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Allied Health Professions

Students in the Department of Nurse Anesthesia within the School of Allied Health Professions start using simulation in their very first semester and continue throughout the entire curriculum. Simulation programs are tightly coupled with the didactic curriculum, providing an opportunity for students to assimilate knowledge with behavior and performance with no risk to a real patient.

Students are able to repeat difficult procedures integral to the practice of nurse anesthesia, including proper mask ventilation, tracheal intubation and invasive lines in the central vasculature. Simulation allows the learner to talk through the critical steps of each procedure with an instructor with ample time to learn correctly. They also experience managing critical incidents that rarely occur in clinical practice. 

Center for Research in Human Simulation

The Center for Research in Human Simulation occupies more than 1,500 square feet of space in the Department of Nurse Anesthesia. The simulation lab, which can accommodate up to 40 participants per session, features five full-body patient simulators, including adult, pediatric and infant models, providing the unique opportunity for clinical interventions and medication administration relevant to pediatric and adult anesthesia practice. The “patients” are used in operating room, critical care or emergency medical settings, accompanied by all of the equipment one would expect to see in an anesthesia environment.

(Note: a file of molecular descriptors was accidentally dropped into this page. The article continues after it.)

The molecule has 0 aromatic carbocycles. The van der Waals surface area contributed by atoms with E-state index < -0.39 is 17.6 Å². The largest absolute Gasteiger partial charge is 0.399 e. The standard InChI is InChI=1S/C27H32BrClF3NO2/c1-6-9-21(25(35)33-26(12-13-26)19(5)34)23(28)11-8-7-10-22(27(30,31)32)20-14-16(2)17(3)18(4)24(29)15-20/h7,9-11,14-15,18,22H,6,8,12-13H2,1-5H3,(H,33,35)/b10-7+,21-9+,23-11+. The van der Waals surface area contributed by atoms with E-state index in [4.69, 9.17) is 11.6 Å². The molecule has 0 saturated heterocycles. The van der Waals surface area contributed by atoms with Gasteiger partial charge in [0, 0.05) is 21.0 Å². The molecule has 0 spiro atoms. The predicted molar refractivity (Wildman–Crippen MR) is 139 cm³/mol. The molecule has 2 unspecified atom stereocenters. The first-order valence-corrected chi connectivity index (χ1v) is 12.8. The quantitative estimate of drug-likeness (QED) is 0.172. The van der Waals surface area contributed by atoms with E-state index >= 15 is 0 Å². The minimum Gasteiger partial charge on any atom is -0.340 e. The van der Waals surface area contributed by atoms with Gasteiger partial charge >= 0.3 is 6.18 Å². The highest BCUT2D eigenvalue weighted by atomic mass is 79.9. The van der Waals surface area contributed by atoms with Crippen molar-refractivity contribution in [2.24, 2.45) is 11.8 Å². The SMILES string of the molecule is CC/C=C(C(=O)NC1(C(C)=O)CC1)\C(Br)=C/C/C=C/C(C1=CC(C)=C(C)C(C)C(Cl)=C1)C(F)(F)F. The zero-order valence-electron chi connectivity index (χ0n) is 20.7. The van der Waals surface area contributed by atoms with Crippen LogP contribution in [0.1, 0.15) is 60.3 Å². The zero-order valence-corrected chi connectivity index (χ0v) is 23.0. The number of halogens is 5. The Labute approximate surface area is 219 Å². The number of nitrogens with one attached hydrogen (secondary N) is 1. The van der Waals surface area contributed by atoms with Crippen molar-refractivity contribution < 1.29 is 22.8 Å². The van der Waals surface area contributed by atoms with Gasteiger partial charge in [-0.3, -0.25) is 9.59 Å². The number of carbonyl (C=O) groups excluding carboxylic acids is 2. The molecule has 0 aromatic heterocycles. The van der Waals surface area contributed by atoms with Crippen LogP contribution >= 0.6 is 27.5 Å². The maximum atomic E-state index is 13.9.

Nurse anesthesia students also regularly use less dynamic task trainers, including airway mannequins to practice basic and advanced airway management skills; vascular access simulators for both venous, arterial and central venous access; epidural simulators; and fiber optic bronchoscope dexterity trainers.

State-of-the-art audiovisual equipment enables instructors to record training activities and provide detailed debriefings for simulation participants. The center houses an adjoining classroom and on-site conference room that offers live viewing from the simulation lab. Distance technologies can engage off-campus students, increasing the simulation lab’s learner capacity to nearly 100 participants.

For more information, visit the Center for Research in Human Simulation website.